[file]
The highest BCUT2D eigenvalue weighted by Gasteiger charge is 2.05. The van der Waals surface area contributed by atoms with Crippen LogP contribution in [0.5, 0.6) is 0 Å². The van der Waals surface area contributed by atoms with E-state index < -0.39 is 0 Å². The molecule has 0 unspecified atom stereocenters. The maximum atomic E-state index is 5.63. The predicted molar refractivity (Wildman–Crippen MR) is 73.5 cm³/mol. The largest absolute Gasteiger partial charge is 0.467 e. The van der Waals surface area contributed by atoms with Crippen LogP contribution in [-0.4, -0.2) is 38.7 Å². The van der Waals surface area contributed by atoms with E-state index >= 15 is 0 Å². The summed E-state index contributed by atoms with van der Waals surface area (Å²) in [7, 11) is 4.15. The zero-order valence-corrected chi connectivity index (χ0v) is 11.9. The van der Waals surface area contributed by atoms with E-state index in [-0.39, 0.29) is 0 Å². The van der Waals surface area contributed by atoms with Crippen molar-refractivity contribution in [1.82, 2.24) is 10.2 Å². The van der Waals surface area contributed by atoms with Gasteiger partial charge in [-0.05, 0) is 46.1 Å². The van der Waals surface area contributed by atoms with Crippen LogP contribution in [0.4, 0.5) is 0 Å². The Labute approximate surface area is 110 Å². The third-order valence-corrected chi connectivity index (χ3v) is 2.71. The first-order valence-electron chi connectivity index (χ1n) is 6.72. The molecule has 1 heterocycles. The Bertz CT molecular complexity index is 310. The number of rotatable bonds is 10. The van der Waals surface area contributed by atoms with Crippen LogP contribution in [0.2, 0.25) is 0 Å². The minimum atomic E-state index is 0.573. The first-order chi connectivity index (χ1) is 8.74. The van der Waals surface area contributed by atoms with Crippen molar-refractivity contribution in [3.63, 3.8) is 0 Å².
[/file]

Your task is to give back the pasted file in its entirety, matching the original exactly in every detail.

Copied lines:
The highest BCUT2D eigenvalue weighted by Gasteiger charge is 2.05. The van der Waals surface area contributed by atoms with Crippen LogP contribution in [0.5, 0.6) is 0 Å². The van der Waals surface area contributed by atoms with E-state index < -0.39 is 0 Å². The molecule has 0 unspecified atom stereocenters. The maximum atomic E-state index is 5.63. The predicted molar refractivity (Wildman–Crippen MR) is 73.5 cm³/mol. The largest absolute Gasteiger partial charge is 0.467 e. The van der Waals surface area contributed by atoms with Crippen LogP contribution in [-0.4, -0.2) is 38.7 Å². The van der Waals surface area contributed by atoms with E-state index >= 15 is 0 Å². The summed E-state index contributed by atoms with van der Waals surface area (Å²) in [7, 11) is 4.15. The zero-order valence-corrected chi connectivity index (χ0v) is 11.9. The van der Waals surface area contributed by atoms with E-state index in [-0.39, 0.29) is 0 Å². The van der Waals surface area contributed by atoms with Crippen molar-refractivity contribution in [1.82, 2.24) is 10.2 Å². The van der Waals surface area contributed by atoms with Gasteiger partial charge in [-0.05, 0) is 46.1 Å². The van der Waals surface area contributed by atoms with Crippen LogP contribution in [0.4, 0.5) is 0 Å². The Labute approximate surface area is 110 Å². The third-order valence-corrected chi connectivity index (χ3v) is 2.71. The first-order valence-electron chi connectivity index (χ1n) is 6.72. The molecule has 1 heterocycles. The Bertz CT molecular complexity index is 310. The number of rotatable bonds is 10. The van der Waals surface area contributed by atoms with Crippen LogP contribution in [0.2, 0.25) is 0 Å². The minimum atomic E-state index is 0.573. The first-order chi connectivity index (χ1) is 8.74. The van der Waals surface area contributed by atoms with Crippen molar-refractivity contribution in [3.63, 3.8) is 0 Å².